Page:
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Well owners—ongoing costs/maintenance?
Old 09-06-2019, 08:00 AM   #1
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Well owners—ongoing costs/maintenance?

We’re exploring adding a well to our property, mainly for irrigation. Water rates here are high and going higher...

We have solar that should offset the electrical, so don’t care about that. If you have a well, curious what the ongoing maintenance and repair costs have been. How often have you had to replace the pump, what other ongoing maintenance issues have you had?
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Old 09-06-2019, 08:03 AM   #2
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Zero maintenance. We've lived in the house for 18 years and the well/pump has been in use for 40+ years.

We had to replace the water softener about 15 years ago and then a minor repair to it last year.
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Old 09-06-2019, 08:07 AM   #3
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Depends on your water:
As a kid, the water in our area was extremely high in iron and minerals. To the point that a pressure tank would last 3 years tops. We had to pull up the entire pipe and jet at the bottom about every 5 years to replace all of the parts that had rusted solid.


Depends on your refresh rate: Really slow refresh rates means the pump can run dry if things aren't balanced exactly right.

Depends on your aquifer: a sandy well will have issues to deal with that fractured limestone will not.
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Old 09-06-2019, 08:11 AM   #4
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Lived in a house with a well last 23 years. My well pumps seem to last around 15 years. I have 2 sediment filters that I replace every 60-90 days. I've also had to replace the well pressure tank 2X....but they are ~$200. I don't have a water softener.

Overall, I'm very happy with it. I see the water bill my in-laws get every month and it makes me even happier.
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Old 09-06-2019, 08:18 AM   #5
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Wow, 18 years on a pump! Most of the wells in our area are 600+ feet, so I’m assuming that means a shortened pump life? PDriller told me to assume 800ft, but we could get lucky. Also told us across the street has a 600ft well that is producing 75gpm, so flow rate is probably decent. He didn’t think we would need a filter, so I’m guessing that means minimal sediment. I know he said most of the drilling is through granite bedrock, if that’s meaningful.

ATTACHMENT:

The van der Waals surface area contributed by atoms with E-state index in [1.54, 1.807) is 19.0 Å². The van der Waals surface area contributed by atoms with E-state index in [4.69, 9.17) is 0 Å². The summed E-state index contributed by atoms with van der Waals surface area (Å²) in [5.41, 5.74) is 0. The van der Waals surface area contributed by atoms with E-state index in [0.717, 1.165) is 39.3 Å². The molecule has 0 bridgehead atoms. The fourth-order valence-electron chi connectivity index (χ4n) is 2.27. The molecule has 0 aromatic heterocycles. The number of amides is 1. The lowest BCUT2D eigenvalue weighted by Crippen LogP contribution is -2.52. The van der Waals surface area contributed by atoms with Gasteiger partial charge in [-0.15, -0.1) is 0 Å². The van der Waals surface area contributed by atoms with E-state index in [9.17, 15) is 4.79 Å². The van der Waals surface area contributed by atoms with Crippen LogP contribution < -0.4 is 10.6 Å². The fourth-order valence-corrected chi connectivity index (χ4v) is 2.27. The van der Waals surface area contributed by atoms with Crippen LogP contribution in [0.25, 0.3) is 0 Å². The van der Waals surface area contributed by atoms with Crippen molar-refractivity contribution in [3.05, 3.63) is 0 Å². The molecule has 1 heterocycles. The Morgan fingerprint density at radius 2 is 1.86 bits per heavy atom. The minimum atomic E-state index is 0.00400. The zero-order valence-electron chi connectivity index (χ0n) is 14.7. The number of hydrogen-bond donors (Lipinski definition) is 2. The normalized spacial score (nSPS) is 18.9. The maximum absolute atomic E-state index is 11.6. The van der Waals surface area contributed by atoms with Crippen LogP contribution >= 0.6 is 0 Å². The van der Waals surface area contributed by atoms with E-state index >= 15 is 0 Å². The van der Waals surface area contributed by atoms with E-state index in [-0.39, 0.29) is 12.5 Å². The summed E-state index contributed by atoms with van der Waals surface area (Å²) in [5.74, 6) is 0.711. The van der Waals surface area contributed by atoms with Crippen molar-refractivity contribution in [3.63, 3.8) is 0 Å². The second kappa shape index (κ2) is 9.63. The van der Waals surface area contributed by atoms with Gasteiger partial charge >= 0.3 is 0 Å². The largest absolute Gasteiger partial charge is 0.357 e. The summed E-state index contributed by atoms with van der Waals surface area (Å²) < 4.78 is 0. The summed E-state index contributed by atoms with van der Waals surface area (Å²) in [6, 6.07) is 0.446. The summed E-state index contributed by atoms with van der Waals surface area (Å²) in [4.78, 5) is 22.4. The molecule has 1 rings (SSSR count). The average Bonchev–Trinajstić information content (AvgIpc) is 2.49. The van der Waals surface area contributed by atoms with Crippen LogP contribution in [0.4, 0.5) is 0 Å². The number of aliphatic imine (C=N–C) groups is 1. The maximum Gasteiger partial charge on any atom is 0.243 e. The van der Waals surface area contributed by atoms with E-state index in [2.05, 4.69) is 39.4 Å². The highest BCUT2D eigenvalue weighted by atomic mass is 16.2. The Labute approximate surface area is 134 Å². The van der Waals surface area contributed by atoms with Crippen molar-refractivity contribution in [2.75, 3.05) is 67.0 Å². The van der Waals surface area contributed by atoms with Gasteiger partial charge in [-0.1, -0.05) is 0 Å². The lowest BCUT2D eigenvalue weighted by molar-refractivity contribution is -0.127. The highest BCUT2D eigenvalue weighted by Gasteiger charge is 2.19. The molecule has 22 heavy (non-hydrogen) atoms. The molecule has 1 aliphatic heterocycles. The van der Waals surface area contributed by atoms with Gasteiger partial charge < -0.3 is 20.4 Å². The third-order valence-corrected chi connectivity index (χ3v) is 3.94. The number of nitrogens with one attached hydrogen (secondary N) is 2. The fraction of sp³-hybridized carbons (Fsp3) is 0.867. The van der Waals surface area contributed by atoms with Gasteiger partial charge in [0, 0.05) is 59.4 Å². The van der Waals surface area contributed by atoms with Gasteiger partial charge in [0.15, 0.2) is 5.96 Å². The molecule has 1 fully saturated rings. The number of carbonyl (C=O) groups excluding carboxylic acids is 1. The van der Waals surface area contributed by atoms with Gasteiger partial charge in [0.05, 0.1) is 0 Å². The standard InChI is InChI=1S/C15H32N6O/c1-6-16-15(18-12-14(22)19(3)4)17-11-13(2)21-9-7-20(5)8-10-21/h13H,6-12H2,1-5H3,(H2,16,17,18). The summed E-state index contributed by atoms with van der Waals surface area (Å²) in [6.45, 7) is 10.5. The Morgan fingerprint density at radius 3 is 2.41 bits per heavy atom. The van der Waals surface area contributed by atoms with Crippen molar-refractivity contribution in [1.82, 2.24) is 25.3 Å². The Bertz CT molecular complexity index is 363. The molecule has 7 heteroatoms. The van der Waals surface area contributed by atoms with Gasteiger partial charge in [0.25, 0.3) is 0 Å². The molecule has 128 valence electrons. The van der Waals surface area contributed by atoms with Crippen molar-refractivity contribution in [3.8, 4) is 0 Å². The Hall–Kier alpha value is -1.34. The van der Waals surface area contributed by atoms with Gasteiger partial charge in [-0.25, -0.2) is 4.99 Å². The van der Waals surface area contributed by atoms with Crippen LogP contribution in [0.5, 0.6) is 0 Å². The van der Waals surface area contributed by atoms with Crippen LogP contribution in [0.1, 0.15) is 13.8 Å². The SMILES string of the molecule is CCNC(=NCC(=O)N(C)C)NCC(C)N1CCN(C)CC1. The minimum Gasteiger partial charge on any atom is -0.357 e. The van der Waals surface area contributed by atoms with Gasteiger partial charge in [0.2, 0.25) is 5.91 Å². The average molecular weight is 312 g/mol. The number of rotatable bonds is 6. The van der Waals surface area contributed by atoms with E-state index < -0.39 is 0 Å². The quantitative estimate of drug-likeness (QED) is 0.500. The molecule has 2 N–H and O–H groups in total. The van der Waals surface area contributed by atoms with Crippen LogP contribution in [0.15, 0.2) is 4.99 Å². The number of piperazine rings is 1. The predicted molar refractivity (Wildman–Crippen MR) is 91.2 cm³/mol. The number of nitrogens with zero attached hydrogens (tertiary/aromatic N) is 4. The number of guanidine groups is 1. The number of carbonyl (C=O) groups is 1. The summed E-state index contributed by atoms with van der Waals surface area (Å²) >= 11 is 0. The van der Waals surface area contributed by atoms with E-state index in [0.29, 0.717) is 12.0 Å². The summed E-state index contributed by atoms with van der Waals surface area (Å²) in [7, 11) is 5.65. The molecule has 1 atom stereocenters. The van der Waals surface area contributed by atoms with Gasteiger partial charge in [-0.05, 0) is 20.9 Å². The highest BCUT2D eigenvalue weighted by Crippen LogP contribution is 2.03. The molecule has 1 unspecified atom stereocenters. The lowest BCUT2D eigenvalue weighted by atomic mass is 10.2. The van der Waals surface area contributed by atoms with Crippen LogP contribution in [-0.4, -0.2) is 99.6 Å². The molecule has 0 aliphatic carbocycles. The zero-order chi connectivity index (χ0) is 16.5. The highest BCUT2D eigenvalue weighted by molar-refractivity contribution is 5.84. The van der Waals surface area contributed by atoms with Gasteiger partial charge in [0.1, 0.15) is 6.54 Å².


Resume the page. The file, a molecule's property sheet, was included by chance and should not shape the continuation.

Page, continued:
Spock, any idea how much that cost? It sounds expensive!
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Old 09-06-2019, 08:19 AM   #6
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As others have said, this REALLY depends on water, soil quality and on how much you use it. I'm on my 2nd pump and my 2nd pressure tank over a 20 year span - some may last longer but I'm quite sure, some require repairs much more often.
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Old 09-06-2019, 08:20 AM   #7
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We have had wells since 1986 at two different homes. Zero maintenance for both... though in our last house the well was hit by lightning and was fried but the replacement was covered by insurance.... we were away on vacation in Europe and my sister-in-law, who was watching the property arranged to have it fixed while we were away.

No idea on electricity cost, but I suspect that is is negligible... perhaps $5/month.

At the old house we had a whole house filter that I changed once every few years. We have more iron in the water at this house so we change the whole house filter once a month... there is usually 1/4" of very fine clay-like sediment in the bottom of the cup when we change it. There is also a filter that addresses the hardness of the water (just a tad on the hard side) that I change annually.
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Old 09-06-2019, 08:21 AM   #8
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We recently had to replace our 1/2hp submerged well pump after 13 years. This is a typical service life for a two-wire pump. Labor was $400, new pump was $299. So, about $55 per year.
If starting from scratch, run your new wire in conduit (so the cable can be replaced without digging) and use cable that is appropriate for a 3-wire pump installation. This puts your starting capacitor and relay above ground where they are easy to replace.
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Old 09-06-2019, 08:22 AM   #9
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250 feet here, 6 years so far in a house with (presumably) a 20 year old pump. Had the above-ground electronics replaced about 2 years ago at a cost of about $700. That included a PumpSavr, as our well is a low producer.

So far, that is all our cost other than the electricity to run it.
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Old 09-06-2019, 08:26 AM   #10
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Our well water has a somewhat high calcium carbonate level but not enough to require use of a water softener. Over a 20 year period we have replaced the pump once ($850), the pressure tank at the house once ($1200), the well pipe once ($400), the power pole once ($2,100)(huge oak branch fell on the pole and demolished it) but the main problem has actually been the quarter mile pipe from the well to the house (house is on a hill top) which has had multiple breaks over the years ($1,000) and probably other misc for $1,000.